Mixed Fillings

Whilst we all have our own favourite pies, and may argue bitterly about the relative tastiness of steak & onion and cheese & leek, in our society we all do conform to broad preferences. We all agree, for example, that mince belongs in a pie but mushy peas, baby food and my keys don’t.

There wasn’t always such consensus amongst the pie community, though; in the 70s emerged a fringe group of Friday Piedayers sought to broaden our definitions of what belongs in a pie.

Some of their suggestions, like apple & blueberry and chicken, bacon & mozzarella, can be found on the pie table to this day; others tested less well with audiences. Let’s take a look at some of the more adventurous combinations.

Warning: Not for sensitive readers. Some of these are really weird.

  • Greek yoghurt and grapes

This might sound kind of OK in a bit of a weird way, but now imagine it with shortcrust gravy, served piping hot and curdling, and swimming in beef dripping. It was a dark time in Pie Day Friday’s history.

  • Another pie

What goes well with pie? Another pie, of course! If the conscientious piyer surgically peeled back the lid of this pie, inside they’d find another, slightly smaller pie. This is pretty cool to be fair, but once the novelty wears off, you end up with what’s essentially just a pie with a really thick crust.

  • Banana and sweetcorn

Leading pientists believed that the key to flavourfullness may have been colour coordination. Also arising from this theory were the abominations chocolate & mince, boiled egg & haribo eggs, tomatoes sauce & soup, and the surprisingly tasty leek & lime.

  • Gravy

You can see the logic behind this: gravy is fucking amazing. Apparently, though, what makes gravy so good is its contrast with solids. Otherwise you’re just drinking bouillon from a pastry bowl and that’s kind of grim.

  • Water

This movement was sponsored by “CRUSTS Я US”, a company specialising in pastry.

  • A CD with a pirated copy of “the Empie Strikes Back” starring Brendan Fraiser

This film actually stands up surprisingly well, but it was too crunchy to catch on as a filling in its own right.

Through the Pie of the Needle

I tell you the truth, if you think Friday Pieday is just a sacred text away from being a cult, you’d be wrong. We have a sacred text.

Why, just the other day I was reading my copy of the Holy Pieble when this particular passage caught my eye:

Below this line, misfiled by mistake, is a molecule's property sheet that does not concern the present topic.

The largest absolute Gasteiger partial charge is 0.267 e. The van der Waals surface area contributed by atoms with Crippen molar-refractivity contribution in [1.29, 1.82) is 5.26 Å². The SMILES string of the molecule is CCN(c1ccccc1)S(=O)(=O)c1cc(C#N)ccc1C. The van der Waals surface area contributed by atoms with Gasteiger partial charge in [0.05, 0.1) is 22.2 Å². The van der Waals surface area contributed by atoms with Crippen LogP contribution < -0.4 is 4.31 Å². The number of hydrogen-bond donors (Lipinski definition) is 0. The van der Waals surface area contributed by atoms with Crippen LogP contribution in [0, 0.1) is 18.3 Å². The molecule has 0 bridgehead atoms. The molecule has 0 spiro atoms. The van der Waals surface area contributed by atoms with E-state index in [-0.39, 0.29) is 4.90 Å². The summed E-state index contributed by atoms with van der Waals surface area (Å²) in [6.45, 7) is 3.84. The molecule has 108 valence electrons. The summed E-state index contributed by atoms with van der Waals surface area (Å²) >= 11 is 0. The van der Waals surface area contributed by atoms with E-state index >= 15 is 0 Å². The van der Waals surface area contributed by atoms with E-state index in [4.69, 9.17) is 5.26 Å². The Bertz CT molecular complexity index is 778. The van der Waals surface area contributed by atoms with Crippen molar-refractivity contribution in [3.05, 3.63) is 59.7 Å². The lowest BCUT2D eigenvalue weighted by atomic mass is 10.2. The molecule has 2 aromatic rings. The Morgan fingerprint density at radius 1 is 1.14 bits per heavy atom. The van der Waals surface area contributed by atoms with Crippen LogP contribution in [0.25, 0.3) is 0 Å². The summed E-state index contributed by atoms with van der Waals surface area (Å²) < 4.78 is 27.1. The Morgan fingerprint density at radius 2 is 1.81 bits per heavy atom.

“Again, I tell you: it is easier for a crocodile to go through the pie of a needle than it is for a lover of quiche to enter the kingdom of God.”

Due to it’s vivid imagery and apparently unequivocal stance on quiche, this is surely one of the most often quoted passages of the Tasty Book. It has been used to push a purist pie agenda for centuries, and the number of quiches which have been burnt at the stake in its name is too high to count.

Yet contemporary pieblical scholars theorise that the true meaning of the text may not be so simple. Some suggest that pie of a needle, already quite a confusing phrase, may be a mistranslation. A better rendering of the original Piebrew might be hole in a pie lid from which steam escapes or small gap. Already our conceptions about this passage are shaken.

As if that weren’t enough, some theologians cast doubt about the most memorable part of the quote. I’m talking, of course, about the crocodile. Indeed, many people wouldn’t glance twice at this passage if it weren’t for the vivid and comical image of a muddy crocodile, thrashing around, trying to squeeze through a small hole. It’s enough to make one convert.

And yet, that beloved crocodile, it is suggested, may be nothing more than an error in translation. Linguists, determined to decode the renownedly thorny nuances of Ancient Piebrew, have found evidence to suggest that the word αλυγατσρ actually corresponds more closely with alligator than crocodile.

Surely I can’t be alone in thinking that those gosh darn intellectuals have ruined a perfectly lovely piece of scripture.

Pie Beg Your Pardon

Manners Maketh the Man

We all know that emotions run high on Fridays. It’s the end of a long week, sometimes it takes a while to get a hold of a pie, everyone ends up being a bit frazzled. Beers might be drunk, steam might be let off.

But, my fellow platipie, that is no excuse for letting your manners slip. The Order of Pie is founded on the twin principles of pastry and courteousness – without the latter, we might as well be animals devouring a sophisticated meal. Animals.

For those of you who have forgotten, please reread the code of conduct every Friday Piyer tacitly agrees to by eating pie:

  1. No shoving. Remember: there is plenty of pie to go around.
  2. No glassing anyone. This is a crucial one. No matter how many drinks you have, or how insulted you feel by your neighbour’s impression of the Queen, you must not glass them.
  3. If you are sharing chips, you must offer them around before taking the last serving.
  4. The piyer who receives pie last shall be commiserated with appropriately.
  5. If you have to go and collect cutlery, you will collect enough cutlery for the whole party.
  6. You must check everyone has decided before ordering.
  7. If you arrive later than the specified meeting time, you must make a slightly self-deprecating joke.
  8. You must comment on the weather at least once during the event.
  9. Friday Pieday is a time to reflect on the past week and to think about the challenges to come. You must listen to everyone’s stories and not loudly yawn, even if you’re bored by Carol’s office stories.